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Video game characters can start from humble roots before becoming stars. Mario was once a more generic hero called Jumpman who starred in a game named after his enemy, Donkey Kong, and this came after Nintendo lost the rights to make a Popeye arcade game. And now the star of Hearthstone’s next expansion, The Boomsday Project, continues the inventor goblin Dr. Boom’s journey from a random World of Warcraft enemy to a cover star.
Card games are an important and growing market in video games worth $1.3 billion in 2017, research firm Superdata reports. It should hit $1.7 billion in 2019. Hearthstone makes 3.3 times more than its closet competitor, and expansions give players a reason to keep spending more money on preorders, hero skins, and card packs. And to keep players interested (and attract new folks), The Boomsday Project will add 135 new cards when it launches on August 7, including legendary spells for each class and the new Magnetic keyword. Magnetic minions can attach to Mech cards to increase their stats, but you can also just play them like a normal minion.
But new sets aren’t just about cards. Expansions have themes, using World of Warcraft’s history and settings for inspiration. We’ve seen sets based on famous characters like The Lich King and Medivh. Next to them, Dr. Boom is a nobody. In World of Wacraft, he’s just some goblin you’re sent to kill as you’re leveling through the game. But then he appeared as a card in Hearthstone’s first full expansion, 2014’s Goblins vs. Gnomes.
This card became one of the most powerful minions the game has ever seen. It helped propel Dr. Boom into a recognizable character. We went into almost every deck from that era, earning the nickname “Dr. Seven” because he’d come out on Turn 7 in so many matches.
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GamesBeat talked with Mike Donais, Hearthstone’s principal game designer, and visual effects artist Hadidjah Chamberlin about Dr. Boom’s new starring role, his rise in popularity, and the inspiration for The Boomsday Project. Specifically, why Dr. Boom has set up shop in the splintered, magic-filled land of the Netherstorm.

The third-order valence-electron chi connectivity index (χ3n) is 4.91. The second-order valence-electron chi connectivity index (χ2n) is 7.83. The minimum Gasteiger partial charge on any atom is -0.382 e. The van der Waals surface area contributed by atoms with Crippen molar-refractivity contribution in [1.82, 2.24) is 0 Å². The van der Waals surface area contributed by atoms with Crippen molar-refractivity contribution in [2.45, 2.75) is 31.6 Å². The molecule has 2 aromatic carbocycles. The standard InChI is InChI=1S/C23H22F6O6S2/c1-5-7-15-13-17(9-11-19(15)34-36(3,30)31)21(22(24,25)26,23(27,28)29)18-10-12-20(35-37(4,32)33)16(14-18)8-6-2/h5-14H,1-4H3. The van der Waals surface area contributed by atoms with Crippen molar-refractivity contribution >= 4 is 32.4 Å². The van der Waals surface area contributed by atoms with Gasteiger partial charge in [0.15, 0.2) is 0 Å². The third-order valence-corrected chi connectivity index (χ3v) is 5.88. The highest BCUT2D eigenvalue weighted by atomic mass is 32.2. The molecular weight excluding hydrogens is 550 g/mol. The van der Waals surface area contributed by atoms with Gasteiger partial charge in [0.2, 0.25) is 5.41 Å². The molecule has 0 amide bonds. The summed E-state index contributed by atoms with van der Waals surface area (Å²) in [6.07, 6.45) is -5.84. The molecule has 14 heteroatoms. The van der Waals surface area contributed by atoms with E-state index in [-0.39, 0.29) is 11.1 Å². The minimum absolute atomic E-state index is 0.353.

GamesBeat: Dr. Boom has gone from an enemy in World of Warcraft to a popular Hearthstone card, but how did that lead to him getting his own expansion?
Mike Donais: We went to him in the Netherstorm and asked him what he wanted to do with his life. He was like, “When I grow up, I want to be a mad scientist. He said he was well on his way. He was making the explosives and the bombs. But he wanted to be bigger.” He wanted to really contribute to the world. So he made this mad science [lab], floating in the Netherstorm, almost like an island. It’s got all these labs doing all kinds of different things. Each of the labs is headed up by one of the classes, and the mad scientist from that class, and he’s basically living his dream.
GamesBeat: A lot of people hated Dr. Boom in Hearthstone when he was eligible in Standard. He was so strong that you saw him in almost every deck. Then when he rotated into Wild, people missed him. Has his popularity surprised you at all?
Donais: Yeah, when he was in WoW, he was kind of a side NPC.
Hadidjah Chamberlin: A little tiny quest boss, I think?
Donais: Now he’s kind of a hero, a hero of our story.
Chamberlin: He’s the Warrior’s hero, too.
Donais: Yeah, he’s a Warrior card, the Warrior scientist effectively. He has this awesome new environment. I don’t know if you saw the art he has. But he doesn’t really know how to control it. He’s trying to figure that out.